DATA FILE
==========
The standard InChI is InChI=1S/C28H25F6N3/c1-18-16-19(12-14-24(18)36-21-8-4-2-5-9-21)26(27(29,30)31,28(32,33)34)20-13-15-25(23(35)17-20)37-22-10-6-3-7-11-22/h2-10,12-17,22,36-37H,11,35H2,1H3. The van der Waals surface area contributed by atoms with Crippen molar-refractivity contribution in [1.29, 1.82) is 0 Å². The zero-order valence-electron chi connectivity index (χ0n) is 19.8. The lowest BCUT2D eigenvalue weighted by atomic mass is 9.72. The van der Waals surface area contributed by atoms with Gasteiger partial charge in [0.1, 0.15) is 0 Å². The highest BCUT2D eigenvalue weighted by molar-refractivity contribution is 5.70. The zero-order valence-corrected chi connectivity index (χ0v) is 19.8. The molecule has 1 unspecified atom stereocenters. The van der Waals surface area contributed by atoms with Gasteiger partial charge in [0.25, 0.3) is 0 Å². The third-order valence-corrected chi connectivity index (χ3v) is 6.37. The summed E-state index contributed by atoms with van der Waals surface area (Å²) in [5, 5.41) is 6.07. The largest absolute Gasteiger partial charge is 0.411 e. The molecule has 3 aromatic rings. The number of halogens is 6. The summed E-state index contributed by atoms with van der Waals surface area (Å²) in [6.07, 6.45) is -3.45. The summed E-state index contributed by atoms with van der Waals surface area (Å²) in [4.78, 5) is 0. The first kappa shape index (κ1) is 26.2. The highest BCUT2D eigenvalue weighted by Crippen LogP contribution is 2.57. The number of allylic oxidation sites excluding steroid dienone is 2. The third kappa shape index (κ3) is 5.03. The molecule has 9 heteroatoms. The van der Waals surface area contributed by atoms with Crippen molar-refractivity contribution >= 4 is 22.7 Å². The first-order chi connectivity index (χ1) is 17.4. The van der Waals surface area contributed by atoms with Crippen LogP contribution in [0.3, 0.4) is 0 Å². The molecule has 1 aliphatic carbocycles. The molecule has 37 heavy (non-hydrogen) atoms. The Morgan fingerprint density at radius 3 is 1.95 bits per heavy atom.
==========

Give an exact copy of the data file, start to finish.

The standard InChI is InChI=1S/C28H25F6N3/c1-18-16-19(12-14-24(18)36-21-8-4-2-5-9-21)26(27(29,30)31,28(32,33)34)20-13-15-25(23(35)17-20)37-22-10-6-3-7-11-22/h2-10,12-17,22,36-37H,11,35H2,1H3. The van der Waals surface area contributed by atoms with Crippen molar-refractivity contribution in [1.29, 1.82) is 0 Å². The zero-order valence-electron chi connectivity index (χ0n) is 19.8. The lowest BCUT2D eigenvalue weighted by atomic mass is 9.72. The van der Waals surface area contributed by atoms with Gasteiger partial charge in [0.1, 0.15) is 0 Å². The highest BCUT2D eigenvalue weighted by molar-refractivity contribution is 5.70. The zero-order valence-corrected chi connectivity index (χ0v) is 19.8. The molecule has 1 unspecified atom stereocenters. The van der Waals surface area contributed by atoms with Gasteiger partial charge in [0.25, 0.3) is 0 Å². The third-order valence-corrected chi connectivity index (χ3v) is 6.37. The summed E-state index contributed by atoms with van der Waals surface area (Å²) in [5, 5.41) is 6.07. The largest absolute Gasteiger partial charge is 0.411 e. The molecule has 3 aromatic rings. The number of halogens is 6. The summed E-state index contributed by atoms with van der Waals surface area (Å²) in [6.07, 6.45) is -3.45. The summed E-state index contributed by atoms with van der Waals surface area (Å²) in [4.78, 5) is 0. The first kappa shape index (κ1) is 26.2. The highest BCUT2D eigenvalue weighted by Crippen LogP contribution is 2.57. The number of allylic oxidation sites excluding steroid dienone is 2. The third kappa shape index (κ3) is 5.03. The molecule has 9 heteroatoms. The van der Waals surface area contributed by atoms with Crippen molar-refractivity contribution >= 4 is 22.7 Å². The first-order chi connectivity index (χ1) is 17.4. The van der Waals surface area contributed by atoms with Crippen LogP contribution in [0.3, 0.4) is 0 Å². The molecule has 1 aliphatic carbocycles. The molecule has 37 heavy (non-hydrogen) atoms. The Morgan fingerprint density at radius 3 is 1.95 bits per heavy atom.